King, though? Just look at this game. The Knicks team featured here ended up pushing the would-be champion Celtics to 7 games in the second round after upsetting Isiah's Pistons in the first round. Both of those are all-time great teams, with the Pistons a year away from becoming a serious title contender -- the argument could easily be made that King's Knicks were the 2nd or 3rd best team in the league in 1985. Very hard to make that argument about any of Melo's teams, and despite that, Melo had far more talent. Bernard King's teams were all extremely bare in the cupboard when it came to supporting casts around his scoring, whether in defense or tertiary scorers. The great tragedy of his career is how, like many mid-80s stars, it got derailed by injury. A devastating ACL injury, as a matter of fact, that made him miss almost 3 seasons and sapped him of the majority of his explosiveness. While King came back from the injury and eventually was a productive player again (making him the first major pro athlete to return to his sport from an ACL tear -- a big triumph for medicine) he was still never quite the same. Which is a shame. In an era filled with high scoring wingmen (see: Adrian Dantley, Mark Aguirre) King was one of the better ones. And his injury was a ridiculous shame.

One last thing I'd like to mention. While you can get a sense of King's scoring from the video above that highlights all of his scored points, you don't really get a sense of what a game in Madison Square Garden was like in the 80s. And I think that's worth looking at, if you ever see an 80s Knicks game on TV. Madison Square Garden is essentially the most famous arena in the country -- so called mecca of basketball and all that. And I think it's worth asking... why, exactly? Why not the Forum? Why not the Boston Garden? Why, exactly, is MSG so special? It isn't the Knicks, honestly. They've been an irrelevant team more often than a contender over the last 30-40 years. The Forum and the Garden are both more historically relevant. This game gives a bit of insight into why MSG is so revered. The 80s crowd that MSG draws is nothing like any other regular season 80s game I've seen. The crowd is into it and rocking. But I find it sort of funny that despite how nice it is compared to other 80s games, the crowd honestly pales in comparison to the crowds that are drawn by big games nowadays. There's a tendency to exalt the past as some incredible time when every game was rocking and people "really" followed the NBA, unlike today's contrived arenas and poor crowds.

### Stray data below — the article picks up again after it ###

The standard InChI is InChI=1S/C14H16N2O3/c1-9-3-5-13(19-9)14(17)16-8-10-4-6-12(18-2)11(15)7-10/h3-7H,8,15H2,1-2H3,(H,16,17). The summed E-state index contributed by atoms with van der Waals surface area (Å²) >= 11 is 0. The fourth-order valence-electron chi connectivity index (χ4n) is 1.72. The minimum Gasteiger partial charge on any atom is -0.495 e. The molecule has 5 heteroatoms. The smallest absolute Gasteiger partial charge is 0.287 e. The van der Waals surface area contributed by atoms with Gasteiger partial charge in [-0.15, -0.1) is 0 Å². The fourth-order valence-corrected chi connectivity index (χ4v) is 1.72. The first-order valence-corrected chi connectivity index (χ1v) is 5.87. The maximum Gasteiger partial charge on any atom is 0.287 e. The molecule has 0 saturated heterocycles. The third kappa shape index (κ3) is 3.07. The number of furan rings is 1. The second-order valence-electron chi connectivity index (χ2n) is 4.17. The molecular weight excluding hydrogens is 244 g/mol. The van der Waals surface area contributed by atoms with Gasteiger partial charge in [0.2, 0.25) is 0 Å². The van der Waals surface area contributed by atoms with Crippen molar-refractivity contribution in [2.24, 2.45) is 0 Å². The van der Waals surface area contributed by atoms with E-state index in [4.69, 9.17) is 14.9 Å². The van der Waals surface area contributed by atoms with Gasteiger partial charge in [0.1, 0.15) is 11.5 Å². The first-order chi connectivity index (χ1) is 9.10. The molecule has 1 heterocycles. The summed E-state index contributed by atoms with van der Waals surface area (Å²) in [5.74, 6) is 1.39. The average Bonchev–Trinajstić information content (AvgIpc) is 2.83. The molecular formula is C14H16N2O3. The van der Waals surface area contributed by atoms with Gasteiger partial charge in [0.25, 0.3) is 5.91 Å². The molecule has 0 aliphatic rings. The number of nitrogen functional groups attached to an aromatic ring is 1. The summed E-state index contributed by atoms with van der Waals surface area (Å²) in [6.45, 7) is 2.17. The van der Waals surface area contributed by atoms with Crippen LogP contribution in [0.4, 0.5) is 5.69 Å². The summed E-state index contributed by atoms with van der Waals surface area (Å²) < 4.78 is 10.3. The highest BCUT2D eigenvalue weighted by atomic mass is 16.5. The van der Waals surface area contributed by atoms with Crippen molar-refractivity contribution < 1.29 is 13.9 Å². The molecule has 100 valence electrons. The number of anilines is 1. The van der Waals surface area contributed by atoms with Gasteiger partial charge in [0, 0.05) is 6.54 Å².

But honestly, a big game at any arena across the country would give you a similar atmosphere to the 80s MSG now, which is less a mark of how poor the 80s MSG was (it wasn't) and more a mark of how far the NBA has come in improving the crowds and the customer experience. MSG deserves its place in NBA lore, don't get me wrong -- as I said, this game is probably the most rockin' of any game I've seen from the mid 80s, and being one of the better arenas in terms of crowd coverage over the course of NBA history is undoubtedly worth something. But with the Knicks franchise being somewhat irrelevant over the course of most post-1975 basketball history and the majority of MSG's lore coming from boxing, college hoops, and New York's incredible streetball culture I don't think it's particularly accurate or reasonable to call it the mecca of basketball persay. New York? Sure, maybe. But MSG itself? It's an institution in and of itself, above basketball or any particular sport. The arena has its own mythos quite separate from the NBA -- it would be nice if TV announcers started recognizing it instead of going with the intellectually lazy conflation of New York's basketball culture with MSG's singular mythos and the almost entirely unrelated New York Knicks.

That's my two cents, anyway. It was a fun game. I really hope King makes the Hall of Fame sometime soon.

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Aaron McGuire
Editor in Chief at Gothic Ginobili
Aaron McGuire works as the lead mathematician and CTO for a small financial consulting firm in Richmond, VA. As a basketball writer, he's primarily known for Gothic Ginobili's 2012 Player Capsule series, where he wrote the equivalent of 1.5 Russian novels about every NBA player around. Nowadays, he writes a weekly column on whatever he damn well feels like.

One thought on “12/24/1984: King drops 60, and the myths of MSG.

  1. King will get in the Hall someday. Hopefully. He was still able to average over 28 a game at 34 and after a torn ACL. I think he was a better passer than you give him credit for, although the numbers don't speak for themselves, as he was surrounded by poor talent. I think he was one of the 3 best players in the NBA for a short period of time. Definitely miles better than Melo.

    He's 46th all time in career MVP shares, and every one above him is in the Hall or is active and will be one day, except for Sidney Moncrief, who should definitely be in.